Information-based products are more prone to substitution. as online product can easily replace material product.The existence of products outside of the realm of the common product boundaries increases the propensity of customers to switch to alternatives: • • • • Buyer propensity to substitute Relative price performance of substitute Buyer switching costs Perceived level of product differentiation Number of substitute products available in the market Ease of substitution. • Buyer concentration to firm concentration ratio Degree of dependency upon existing channels of distribution Bargaining leverage. • • • • Substandard product Quality depreciation The bargaining power of customers (buyers) The bargaining power of customers is also described as the market of outputs: the ability of customers to put the firm under pressure. particularly in industries with high fixed costs • • • • Buyer volume Buyer switching costs relative to firm switching costs • • Buyer information availability Ability to backward integrate Availability of existing substitute products • . which also affects the customer's sensitivity to price changes.
g. The government rules and regulation are very rigid for entry in the industry. or. labor unions) Supplier competition .• Buyer price sensitivity Differential advantage (uniqueness) of industry products RFM Analysis • • The bargaining power of suppliers The bargaining power of suppliers is also described as the market of inputs. Customers of automotive industry do not tend to attract towards new entrants in the industry.g. when there are few substitutes.. labor. Suppliers of raw materials.ability to forward vertically integrate and cut out the BUYER • • • • • • • Porters 5 forces model of VOLKSWAGEN The threat of the entry of new competitors Automotive industry is very highly capital intensive and to enter as new player in the industry is very difficult . Hence Volkswagen does not face any severe threat from the new entrants of the industry. and services (such as expertise) to the firm can be a source of power over the firm. e. components. charge excessively high prices for unique resources. • Supplier switching costs relative to firm switching costs Degree of differentiation of inputs Impact of inputs on cost or differentiation Presence of substitute inputs Strength of distribution channel Supplier concentration to firm concentration ratio Employee solidarity (e. Suppliers may refuse to work with the firm. .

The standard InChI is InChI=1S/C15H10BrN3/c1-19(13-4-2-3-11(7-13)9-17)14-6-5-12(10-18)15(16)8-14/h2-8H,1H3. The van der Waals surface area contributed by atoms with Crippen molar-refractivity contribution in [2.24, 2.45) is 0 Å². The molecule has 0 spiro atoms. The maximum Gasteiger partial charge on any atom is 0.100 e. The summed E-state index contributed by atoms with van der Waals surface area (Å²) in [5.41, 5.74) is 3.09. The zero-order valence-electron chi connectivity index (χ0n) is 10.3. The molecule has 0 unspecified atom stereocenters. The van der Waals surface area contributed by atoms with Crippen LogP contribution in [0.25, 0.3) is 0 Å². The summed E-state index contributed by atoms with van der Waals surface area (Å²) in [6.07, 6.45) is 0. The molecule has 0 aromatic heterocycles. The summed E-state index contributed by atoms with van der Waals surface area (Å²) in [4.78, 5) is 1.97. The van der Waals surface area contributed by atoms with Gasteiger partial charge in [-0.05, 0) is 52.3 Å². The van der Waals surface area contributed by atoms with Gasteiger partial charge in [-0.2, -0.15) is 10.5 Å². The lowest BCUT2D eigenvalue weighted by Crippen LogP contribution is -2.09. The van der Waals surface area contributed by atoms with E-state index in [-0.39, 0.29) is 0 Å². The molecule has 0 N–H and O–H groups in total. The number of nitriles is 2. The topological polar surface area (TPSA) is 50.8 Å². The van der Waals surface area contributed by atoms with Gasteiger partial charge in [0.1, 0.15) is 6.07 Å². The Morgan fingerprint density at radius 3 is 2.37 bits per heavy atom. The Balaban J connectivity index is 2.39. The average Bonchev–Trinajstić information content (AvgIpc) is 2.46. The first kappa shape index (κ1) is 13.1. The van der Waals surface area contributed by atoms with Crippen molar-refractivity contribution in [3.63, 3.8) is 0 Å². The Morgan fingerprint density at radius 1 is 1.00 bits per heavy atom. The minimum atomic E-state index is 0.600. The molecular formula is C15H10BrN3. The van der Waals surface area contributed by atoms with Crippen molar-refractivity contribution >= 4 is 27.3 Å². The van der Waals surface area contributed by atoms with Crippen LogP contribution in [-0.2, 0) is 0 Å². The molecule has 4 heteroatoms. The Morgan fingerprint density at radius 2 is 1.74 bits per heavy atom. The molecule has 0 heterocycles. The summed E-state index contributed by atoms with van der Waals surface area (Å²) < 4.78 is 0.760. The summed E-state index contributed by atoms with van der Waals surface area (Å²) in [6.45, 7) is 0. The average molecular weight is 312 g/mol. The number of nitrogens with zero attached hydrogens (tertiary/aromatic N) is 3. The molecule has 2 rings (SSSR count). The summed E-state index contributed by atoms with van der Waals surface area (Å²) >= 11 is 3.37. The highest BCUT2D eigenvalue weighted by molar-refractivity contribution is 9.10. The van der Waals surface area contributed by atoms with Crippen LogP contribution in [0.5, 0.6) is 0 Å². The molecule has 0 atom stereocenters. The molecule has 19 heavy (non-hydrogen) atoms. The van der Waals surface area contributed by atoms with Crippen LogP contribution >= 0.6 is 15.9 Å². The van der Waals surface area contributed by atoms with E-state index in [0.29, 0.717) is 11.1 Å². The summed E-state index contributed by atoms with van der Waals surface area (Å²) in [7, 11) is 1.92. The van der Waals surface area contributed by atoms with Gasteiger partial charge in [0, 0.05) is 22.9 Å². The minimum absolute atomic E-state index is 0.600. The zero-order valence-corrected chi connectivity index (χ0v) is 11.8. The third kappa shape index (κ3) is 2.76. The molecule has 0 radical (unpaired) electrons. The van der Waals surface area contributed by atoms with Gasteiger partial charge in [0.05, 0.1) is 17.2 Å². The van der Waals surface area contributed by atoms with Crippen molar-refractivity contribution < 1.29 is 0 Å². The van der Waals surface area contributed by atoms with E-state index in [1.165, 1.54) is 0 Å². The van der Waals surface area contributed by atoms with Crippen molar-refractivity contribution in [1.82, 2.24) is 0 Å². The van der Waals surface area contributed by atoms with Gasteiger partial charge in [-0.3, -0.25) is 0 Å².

• The bargaining power of suppliers Volkswagen precise on maintaining relations with its suppliers . rules the market . The threat of substitute products or service India is a developing country and with its economic development. In Indian automotive industry the intensity of competition is very high as competition in the Indian markets . Volkswagen faces high intensity of • The bargaining power of customers The customers of Volkswagen have mixed bargaining power in India as some of their cars are produced in the country and some are imported. If we consider Delhi. SWOT Analysis . the majority of population of Delhi prefer metro (DMRC) in comparison to private transport . Hence the Indian customers do have more bargaining power in comparison to others because Indians do not prefer imported cars because taxes. the public mode of transport is also developing . duties. Hence Volkswagen has high number of suppliers. the upper middle class society has minimum four car for a three member family . which increase the price of the car. Volkswagen has considered development of suppliers in its every major decision . On the contrary.The intensity of competitive rivalry The intensity of competitive rivalry is very high in automotive industry as the organization with best brand name and best promotion. And in the country like India where people are so much adjusting that a family of four adjusts in a single scooter or a motorcycle so they do not consider the need of a car . Nor their suppliers posses any major bargaining power and neither they require bargaining power . the old leaders have a established their brand in the market .